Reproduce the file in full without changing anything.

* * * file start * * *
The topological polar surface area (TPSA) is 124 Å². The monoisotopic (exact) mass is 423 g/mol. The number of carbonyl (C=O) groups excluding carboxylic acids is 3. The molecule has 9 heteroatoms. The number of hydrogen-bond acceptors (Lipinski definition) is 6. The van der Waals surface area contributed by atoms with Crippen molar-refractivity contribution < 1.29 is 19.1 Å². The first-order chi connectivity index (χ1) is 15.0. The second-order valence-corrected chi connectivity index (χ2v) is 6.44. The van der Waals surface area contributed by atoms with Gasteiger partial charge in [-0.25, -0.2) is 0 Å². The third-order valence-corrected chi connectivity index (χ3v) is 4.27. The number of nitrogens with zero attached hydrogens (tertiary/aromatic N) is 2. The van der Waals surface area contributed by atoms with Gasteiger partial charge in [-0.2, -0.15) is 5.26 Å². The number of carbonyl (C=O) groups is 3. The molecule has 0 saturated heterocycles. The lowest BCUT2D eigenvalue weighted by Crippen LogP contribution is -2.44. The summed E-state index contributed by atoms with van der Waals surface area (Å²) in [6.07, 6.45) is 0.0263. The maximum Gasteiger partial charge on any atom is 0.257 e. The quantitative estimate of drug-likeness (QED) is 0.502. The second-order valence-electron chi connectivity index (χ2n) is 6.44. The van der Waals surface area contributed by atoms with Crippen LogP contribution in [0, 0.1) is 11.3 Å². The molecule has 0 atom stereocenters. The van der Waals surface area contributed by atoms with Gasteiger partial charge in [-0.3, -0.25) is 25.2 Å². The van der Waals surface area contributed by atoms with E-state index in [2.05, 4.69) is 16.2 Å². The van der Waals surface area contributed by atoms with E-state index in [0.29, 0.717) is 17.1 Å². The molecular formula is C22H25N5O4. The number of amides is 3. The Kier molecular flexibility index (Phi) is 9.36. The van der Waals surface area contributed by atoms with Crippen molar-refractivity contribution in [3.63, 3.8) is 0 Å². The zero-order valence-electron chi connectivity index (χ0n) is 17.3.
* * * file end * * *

The topological polar surface area (TPSA) is 124 Å². The monoisotopic (exact) mass is 423 g/mol. The number of carbonyl (C=O) groups excluding carboxylic acids is 3. The molecule has 9 heteroatoms. The number of hydrogen-bond acceptors (Lipinski definition) is 6. The van der Waals surface area contributed by atoms with Crippen molar-refractivity contribution < 1.29 is 19.1 Å². The first-order chi connectivity index (χ1) is 15.0. The second-order valence-corrected chi connectivity index (χ2v) is 6.44. The van der Waals surface area contributed by atoms with Gasteiger partial charge in [-0.25, -0.2) is 0 Å². The third-order valence-corrected chi connectivity index (χ3v) is 4.27. The number of nitrogens with zero attached hydrogens (tertiary/aromatic N) is 2. The van der Waals surface area contributed by atoms with Gasteiger partial charge in [-0.2, -0.15) is 5.26 Å². The number of carbonyl (C=O) groups is 3. The molecule has 0 saturated heterocycles. The lowest BCUT2D eigenvalue weighted by Crippen LogP contribution is -2.44. The summed E-state index contributed by atoms with van der Waals surface area (Å²) in [6.07, 6.45) is 0.0263. The maximum Gasteiger partial charge on any atom is 0.257 e. The quantitative estimate of drug-likeness (QED) is 0.502. The second-order valence-electron chi connectivity index (χ2n) is 6.44. The van der Waals surface area contributed by atoms with Crippen LogP contribution in [0, 0.1) is 11.3 Å². The molecule has 0 atom stereocenters. The van der Waals surface area contributed by atoms with Gasteiger partial charge in [-0.3, -0.25) is 25.2 Å². The van der Waals surface area contributed by atoms with E-state index in [2.05, 4.69) is 16.2 Å². The van der Waals surface area contributed by atoms with E-state index in [0.29, 0.717) is 17.1 Å². The molecular formula is C22H25N5O4. The number of amides is 3. The Kier molecular flexibility index (Phi) is 9.36. The van der Waals surface area contributed by atoms with Crippen molar-refractivity contribution in [3.63, 3.8) is 0 Å². The zero-order valence-electron chi connectivity index (χ0n) is 17.3.